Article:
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Sun Protection Clothing

Sun Protection ClothingThe sun-protection properties of a woven or knit fabric are dependent upon the transmission, absorption, and reflection of UV radiation. The fiber type, dye, construction, and finish determine these characteristics. 

 Some facts you may not have known about UPF Clothing: 

  • What is sun protective clothing?
    Sun protective clothing is clothing specifically designed for sun protection by covering a maximum amount of skin and being made from a fabric rated for its level of ultraviolet or UV protection.
  • Why do I need sun protective clothing?
    Research has shown that sun protective clothing is one of the most effective ways to protect against skin cancer. According to the National Cancer Institute, it is the most common form of cancer in the United States. More than one million cases of skin cancer are diagnosed annually with over 90 percent attributed to sun exposure.
  • What are the risks of overexposure to the sun?
    Skin cancer is still a great risk to you, even if you don't consider yourself a sun worshipper. The Skin Cancer Foundation states that a person's risk for skin cancer doubles if they have had five or more sunburns. Additionally, one blistering sunburn during childhood more than doubles a person's chance of developing melanoma, the most serious form of skin cancer, later in life. Men over age 40 spend the most time outdoors and have the highest annual exposure to ultraviolet radiation.
  • Doesn't all summer clothing protect me from the sun?
    No. Many consumers are surprised to learn that most regular summer clothing actually provide less protection than a SPF 30 sunscreen (Gies et al, 1998; Gambichler et al, 2001).
  • What affects clothing's level of sun protectiveness?
    Factors include the fabric's weave, color, weight, stretch, and wetness, and also any UV absorbers that are added during manufacturing to enhance UV protection levels.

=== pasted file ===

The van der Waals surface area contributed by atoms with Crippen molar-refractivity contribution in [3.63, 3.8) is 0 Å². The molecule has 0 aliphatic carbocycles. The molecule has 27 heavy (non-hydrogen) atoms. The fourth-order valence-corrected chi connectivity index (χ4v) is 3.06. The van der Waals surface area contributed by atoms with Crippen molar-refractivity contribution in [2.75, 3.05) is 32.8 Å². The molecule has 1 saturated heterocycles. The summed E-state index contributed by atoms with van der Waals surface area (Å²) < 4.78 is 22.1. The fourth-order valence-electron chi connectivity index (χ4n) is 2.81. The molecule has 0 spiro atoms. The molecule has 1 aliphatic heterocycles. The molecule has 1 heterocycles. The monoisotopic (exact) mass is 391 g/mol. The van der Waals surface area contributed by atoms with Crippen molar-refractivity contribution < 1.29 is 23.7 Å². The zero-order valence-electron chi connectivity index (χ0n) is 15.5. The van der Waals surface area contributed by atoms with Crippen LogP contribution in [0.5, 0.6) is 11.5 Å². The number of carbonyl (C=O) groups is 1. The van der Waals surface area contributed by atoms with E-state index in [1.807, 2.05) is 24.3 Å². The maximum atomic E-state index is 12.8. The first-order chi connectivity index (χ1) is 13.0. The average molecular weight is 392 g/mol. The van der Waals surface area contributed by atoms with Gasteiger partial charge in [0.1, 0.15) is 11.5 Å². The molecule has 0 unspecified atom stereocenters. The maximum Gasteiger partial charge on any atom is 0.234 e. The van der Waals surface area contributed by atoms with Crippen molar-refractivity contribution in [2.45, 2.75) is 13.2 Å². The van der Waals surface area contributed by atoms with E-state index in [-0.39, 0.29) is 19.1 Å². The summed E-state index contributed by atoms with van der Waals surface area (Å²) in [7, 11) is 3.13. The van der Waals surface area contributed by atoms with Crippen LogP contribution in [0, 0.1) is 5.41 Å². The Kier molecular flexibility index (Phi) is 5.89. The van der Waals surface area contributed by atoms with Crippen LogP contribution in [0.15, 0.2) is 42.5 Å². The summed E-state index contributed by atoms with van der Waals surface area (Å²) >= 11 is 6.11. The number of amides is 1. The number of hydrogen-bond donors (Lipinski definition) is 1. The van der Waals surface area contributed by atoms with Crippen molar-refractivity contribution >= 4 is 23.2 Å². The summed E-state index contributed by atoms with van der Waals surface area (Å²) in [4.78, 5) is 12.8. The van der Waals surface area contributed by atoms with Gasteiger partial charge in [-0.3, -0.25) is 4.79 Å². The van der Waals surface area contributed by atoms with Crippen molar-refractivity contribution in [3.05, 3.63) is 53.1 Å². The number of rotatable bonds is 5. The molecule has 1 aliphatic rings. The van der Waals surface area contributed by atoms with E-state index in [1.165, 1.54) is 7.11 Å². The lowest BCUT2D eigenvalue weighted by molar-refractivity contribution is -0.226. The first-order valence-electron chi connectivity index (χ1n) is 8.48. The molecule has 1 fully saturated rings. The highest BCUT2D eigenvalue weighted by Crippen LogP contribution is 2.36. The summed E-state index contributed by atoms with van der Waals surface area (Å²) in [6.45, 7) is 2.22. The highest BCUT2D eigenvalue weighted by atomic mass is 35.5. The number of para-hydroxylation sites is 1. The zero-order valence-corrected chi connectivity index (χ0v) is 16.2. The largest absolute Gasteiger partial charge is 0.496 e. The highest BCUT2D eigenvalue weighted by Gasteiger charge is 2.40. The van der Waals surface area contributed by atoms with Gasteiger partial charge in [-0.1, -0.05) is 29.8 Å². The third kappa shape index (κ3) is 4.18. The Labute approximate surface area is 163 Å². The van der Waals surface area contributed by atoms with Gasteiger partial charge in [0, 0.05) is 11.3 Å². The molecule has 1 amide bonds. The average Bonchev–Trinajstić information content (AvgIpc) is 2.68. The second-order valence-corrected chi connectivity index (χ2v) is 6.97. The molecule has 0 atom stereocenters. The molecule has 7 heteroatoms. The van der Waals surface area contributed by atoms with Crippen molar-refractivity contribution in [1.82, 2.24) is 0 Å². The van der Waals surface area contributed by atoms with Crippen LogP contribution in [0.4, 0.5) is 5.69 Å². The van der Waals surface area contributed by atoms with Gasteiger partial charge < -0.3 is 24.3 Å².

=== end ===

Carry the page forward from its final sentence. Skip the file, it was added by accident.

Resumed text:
• How is sun protective clothing rated?
    In the U.S., the rating for sun protective clothing is called the Ultraviolet Protection Factor or UPF. UPF is based on a series of test standards: the key one being the American Association of Textile Chemists and Colorists (AATCC) Test Method 183.
  • What does the AATCC 183 test?
    AATCC 183 tests the ratio of UV measured without the protection of the fabric compared to with the protection of the fabric. For example, if a fabric is rated UPF 30 then for every 30 units of UV that fall on the fabric, only 1 passes through. So that fabric is blocking or absorbing 29 out of 30 units of UV or 96.7% UV.
  • Doesn't wearing just sunscreen protect me enough?
    No. While the UPF rating for clothing is actually a very similar concept to the SPF rating for sunscreen there are some differences. Sun protective clothing keeps out more UV rays than sunscreen. A person wearing a UPF 30 garment will be protected against 96.7‰ UV, whereas, most people using a SPF 30 sunscreen don't apply enough sunscreen and end up with significantly less protection. Not to mention that you don't need to worry about reapplying.
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